Sun Cable sale process to start by end-Jan, say administrators

Sun Cable entered voluntary administration on Jan 11 amid disputes among its main investors. PHOTO: SUNCABLE.ENERGY

SINGAPORE – The voluntary administrators of Sun Cable, the company planning a renewable energy power link between Australia and Singapore, held its first meeting of creditors on Friday, just over a week after the firm entered into administration.

In a statement, FTI Consulting said the process to commence the sale of Sun Cable would start before the end of January and could take three months. The meeting sought funds to allow the company to continue in business while its future is being decided.

Sun Cable entered voluntary administration on Jan 11 amid disputes among its main investors, Australian billionaire Andrew Forrest and Sun Cable chairman Mike Cannon-Brookes, over the viability of sending solar power via a 4,200km cable from Australia’s Northern Territory to Singapore.

The project has been in the planning stages for several years and, if completed, would have been the world’s largest solar power and storage project and longest undersea power link.

In a Bloomberg interview on the sidelines of the World Economic Forum in Davos on Wednesday, Mr Forrest said he had lost faith in the management and chairman.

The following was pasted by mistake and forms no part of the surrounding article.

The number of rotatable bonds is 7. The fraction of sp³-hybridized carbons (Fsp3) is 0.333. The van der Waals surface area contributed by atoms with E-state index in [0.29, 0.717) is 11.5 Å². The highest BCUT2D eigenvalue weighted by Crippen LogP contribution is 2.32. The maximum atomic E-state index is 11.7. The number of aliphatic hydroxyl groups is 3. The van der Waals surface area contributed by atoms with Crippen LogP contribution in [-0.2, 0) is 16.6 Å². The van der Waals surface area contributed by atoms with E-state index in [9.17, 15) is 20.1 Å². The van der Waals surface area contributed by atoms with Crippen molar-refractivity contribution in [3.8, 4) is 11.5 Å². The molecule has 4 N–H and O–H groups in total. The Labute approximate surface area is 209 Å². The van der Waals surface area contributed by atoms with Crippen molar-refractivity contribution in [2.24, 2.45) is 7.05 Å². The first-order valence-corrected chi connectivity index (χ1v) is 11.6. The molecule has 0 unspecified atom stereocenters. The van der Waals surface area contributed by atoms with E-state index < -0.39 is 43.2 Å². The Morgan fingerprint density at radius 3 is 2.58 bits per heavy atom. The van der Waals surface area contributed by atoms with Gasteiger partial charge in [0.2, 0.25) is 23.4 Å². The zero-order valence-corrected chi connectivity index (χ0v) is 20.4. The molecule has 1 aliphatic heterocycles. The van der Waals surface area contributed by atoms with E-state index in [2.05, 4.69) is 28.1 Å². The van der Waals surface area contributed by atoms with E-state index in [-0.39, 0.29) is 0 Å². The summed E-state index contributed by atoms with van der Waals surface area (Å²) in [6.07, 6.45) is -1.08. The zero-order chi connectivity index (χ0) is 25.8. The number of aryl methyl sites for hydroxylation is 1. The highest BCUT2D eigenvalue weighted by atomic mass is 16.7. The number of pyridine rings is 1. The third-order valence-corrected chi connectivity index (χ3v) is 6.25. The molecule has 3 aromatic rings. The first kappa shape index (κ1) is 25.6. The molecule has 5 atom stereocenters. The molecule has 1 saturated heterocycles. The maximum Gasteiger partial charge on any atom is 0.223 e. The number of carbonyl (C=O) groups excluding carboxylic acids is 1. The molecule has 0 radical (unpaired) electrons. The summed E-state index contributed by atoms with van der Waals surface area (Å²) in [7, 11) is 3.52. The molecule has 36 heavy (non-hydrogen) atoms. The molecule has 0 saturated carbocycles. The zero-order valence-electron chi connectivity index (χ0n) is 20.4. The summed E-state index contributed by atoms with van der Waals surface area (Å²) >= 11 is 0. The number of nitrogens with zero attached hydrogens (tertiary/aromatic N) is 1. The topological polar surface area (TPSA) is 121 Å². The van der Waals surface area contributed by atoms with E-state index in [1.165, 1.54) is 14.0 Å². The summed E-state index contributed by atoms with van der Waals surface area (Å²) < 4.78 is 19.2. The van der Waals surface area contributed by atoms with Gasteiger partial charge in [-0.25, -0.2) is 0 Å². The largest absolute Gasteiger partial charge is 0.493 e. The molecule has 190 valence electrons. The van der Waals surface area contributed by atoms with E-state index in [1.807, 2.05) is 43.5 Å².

He also questioned the technical viability of the project.

He suggested during the interview in Davos that shipping green hydrogen to Singapore might be the more sensible solution, considering the investments announced so far for the development of the low-carbon hydrogen economy in the Republic.

Mr Cannon-Brookes has said he fully supports the management team and the vision of Sun Cable’s Australia-Asia PowerLink to Singapore.

Media reports have said both billionaires are likely to make competing bids for the company.

Mr John Park, leader of corporate finance and restructuring in Australia for FTI Consulting, said there was a strong level of interest in Sun Cable, “demonstrated by the amount of media coverage and commentary made by stakeholders”.

He added: “As administrators, we have looked to preserve the value of Sun Cable and keep all options for the future of the project on the table. We will seek to crystallise the interest expressed in the future of Sun Cable into a firm offer for the benefit of creditors and other stakeholders via the sale process.

“Ultimately, the successful bidder will have the opportunity to take the business forward in line with their vision.”

In 2022, Sun Cable raised A$210 million (S$192 million) from Mr Forrest and Mr Cannon-Brookes for the Australia-Asia PowerLink project, but not all of that funding has been made available as some milestones had not been met.

Sun Cable continues to maintain the full employment of its staff, FTI Consulting told ST on Wednesday.

“No employee in Australia is being laid off at this time, everyone is continuing to be employed and paid,” a spokesman said, adding that no employee at Sun Cable’s subsidiary in Singapore will be laid off at this time.

ST understands there are 12 employees in its Singapore office.

In a statement last week, Sun Cable said it has a portfolio of a further 11GW of proposed projects, which is equivalent to more than three times that of the Australia-Asia PowerLink to Singapore.

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